FRIENDS: I’ve never thought of myself as having a lot of friends, but the one thing I’ve discovered through this is that I do, and they are AMAZING.  You know who you are, so thank you all from the bottom of my heart. I’m very lucky in that most of the friends I’ve made over the years are friends that I’ve made through shared interests, and not social friends we made as a couple, so I’ve not had to face the nightmare of friends deserting me as everyone ‘chooses sides’.  Quite the opposite.  My friends have let me rant and cry… but also allowed me to laugh.  One friend in particular refused to allow me to stay the first few nights in my new apartment alone. Her company meant that instead of ‘imprinting’ my new home with tears and a sense of failure – plus the added grief of having to put my elderly dog down when she collapsed on the same day I moved out the family home –  we christened it with a bottle (or two) of wine, great conversation and a truly meaningful friendship. She and her husband have also helped me clear my things from my old house, which has made the whole process so much easier than doing it alone. Another friend took me clothes shopping.  I haven’t had as much fun shopping for clothes since I was a teenager. Another jokingly signs all her e-mails to me as a ‘Founding member of the BAAC’ – Bill’s An Arse Club. Another invited me to visit her in Victoria to celebrate my birthday away from sad associations. But they have all listened. Thank you. You have no idea how much you have helped. I could not be working my way through this without your support.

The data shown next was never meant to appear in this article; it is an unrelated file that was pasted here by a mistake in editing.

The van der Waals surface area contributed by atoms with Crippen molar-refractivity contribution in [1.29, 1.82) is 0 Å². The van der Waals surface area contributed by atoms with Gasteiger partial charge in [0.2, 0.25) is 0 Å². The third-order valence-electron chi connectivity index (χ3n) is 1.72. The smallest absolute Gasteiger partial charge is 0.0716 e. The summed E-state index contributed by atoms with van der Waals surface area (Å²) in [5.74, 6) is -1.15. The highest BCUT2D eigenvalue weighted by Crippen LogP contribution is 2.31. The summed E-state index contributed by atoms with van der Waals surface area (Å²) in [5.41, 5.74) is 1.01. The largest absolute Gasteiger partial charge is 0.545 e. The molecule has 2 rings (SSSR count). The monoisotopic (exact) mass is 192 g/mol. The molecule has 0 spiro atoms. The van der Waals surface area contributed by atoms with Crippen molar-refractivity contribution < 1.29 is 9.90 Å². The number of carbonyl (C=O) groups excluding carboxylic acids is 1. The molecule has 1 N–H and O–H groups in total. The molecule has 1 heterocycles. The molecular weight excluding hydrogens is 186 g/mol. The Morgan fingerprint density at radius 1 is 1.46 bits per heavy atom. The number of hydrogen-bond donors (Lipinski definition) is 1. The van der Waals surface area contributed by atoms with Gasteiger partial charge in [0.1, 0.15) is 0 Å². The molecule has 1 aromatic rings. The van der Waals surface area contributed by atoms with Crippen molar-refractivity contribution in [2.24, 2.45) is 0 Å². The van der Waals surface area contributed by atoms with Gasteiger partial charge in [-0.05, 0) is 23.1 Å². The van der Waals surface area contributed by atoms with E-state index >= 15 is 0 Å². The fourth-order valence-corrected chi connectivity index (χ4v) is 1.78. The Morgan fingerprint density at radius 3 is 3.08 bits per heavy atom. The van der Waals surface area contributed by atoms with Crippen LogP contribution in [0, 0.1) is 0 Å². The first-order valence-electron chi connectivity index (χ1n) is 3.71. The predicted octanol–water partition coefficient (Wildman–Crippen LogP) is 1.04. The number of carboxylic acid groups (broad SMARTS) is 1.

FAMILY: I’ve had a bit of a rough patch with my siblings the past few years, but since all this blew up, their support has been phenomenal. Blood truly is thicker than water!  Thank you.